6. Make a list of potential employers
Where would you like to work? Begin by investigating the reputation and culture of at least a dozen businesses you believe are excellent places to work. Of course, you should continue to network, reply to Internet job listings, and interact with recruiters, but it’s helpful to have a list of specific businesses to target.
After you’ve compiled your list, perform research on each organisation and consider conducting informational interviews. Use the information you’ve gathered to personalise your CV, cover letters, and interview replies to each business.
7. Begin or expand your network
Lots of people manage to get a job simply by networking, so try to get out there and meet new people. Ask for guidance and find out who else you should be talking to. Who in your target organisations may you be able to network with? Or do you know someone who can put you in touch with someone?
8. Organize your job hunt using LinkedIn
When you look for jobs on LinkedIn, you may bookmark positions that interest you. If you can’t apply right away, you’ll end up with a rolling list of interesting jobs to choose from when it’s time to concentrate on your job hunt.
Spruce up your LinkedIn profile by promoting yourself using material from your CV to communicate what you are looking for clearly. Bring your profile up to 100 percent, or at the very least 90 percent.
Obtain references from as many of your contacts as possible, with a focus on clients, supervisors, subordinates, and corporate colleagues. These will indicate to prospective employers what kind of employee you are.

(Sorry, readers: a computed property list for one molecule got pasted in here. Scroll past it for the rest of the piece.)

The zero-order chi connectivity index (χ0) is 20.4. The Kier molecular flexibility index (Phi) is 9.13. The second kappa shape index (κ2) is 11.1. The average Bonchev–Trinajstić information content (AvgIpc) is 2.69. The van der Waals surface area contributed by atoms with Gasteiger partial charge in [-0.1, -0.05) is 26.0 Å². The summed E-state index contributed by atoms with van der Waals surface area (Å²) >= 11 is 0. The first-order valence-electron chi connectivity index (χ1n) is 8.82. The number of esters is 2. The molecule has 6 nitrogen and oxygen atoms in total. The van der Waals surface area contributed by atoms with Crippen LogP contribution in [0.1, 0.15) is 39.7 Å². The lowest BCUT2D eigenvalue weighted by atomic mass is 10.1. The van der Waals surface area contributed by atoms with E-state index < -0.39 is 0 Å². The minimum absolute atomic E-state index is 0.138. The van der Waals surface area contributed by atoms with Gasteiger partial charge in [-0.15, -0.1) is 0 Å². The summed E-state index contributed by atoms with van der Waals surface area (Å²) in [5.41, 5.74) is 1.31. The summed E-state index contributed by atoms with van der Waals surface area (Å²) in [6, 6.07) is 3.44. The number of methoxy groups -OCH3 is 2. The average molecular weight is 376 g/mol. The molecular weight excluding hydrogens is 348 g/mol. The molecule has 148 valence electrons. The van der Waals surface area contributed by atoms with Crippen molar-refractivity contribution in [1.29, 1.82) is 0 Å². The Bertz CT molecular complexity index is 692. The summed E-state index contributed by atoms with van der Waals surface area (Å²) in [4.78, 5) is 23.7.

If you don’t have an email address for someone who works for one of your target firms, you can contact them using LinkedIn Groups. If you’re in the same LinkedIn group as them, you may send them a free message using the site.
9. Apply for the appropriate positions
Many job searchers assume that the more positions they apply for, the more likely they are to obtain an interview. As a result, they apply for each remote job they come across. However, applying for jobs you are ineligible for is a waste of time, not to mention an easy way to get unorganised.
Sending out fewer resumes that are properly tailored to specific positions is always a good idea.
10. Monitor your job search efforts every week
It’s easy to become overwhelmed when searching for a remote job. This is why you need a strategy to perform certain activities and arrange your job search week by week. Set aside one or two hours each week to browse job boards—most job boards will send you updates through email.
There are many things to keep track of when job hunting, but by following these easy suggestions, you’ll be able to track and organise your remote job search efficiently.
Search Remotely is an online platform for remote job hunters looking to escape 9-5 and for remote companies to hire international remote talent.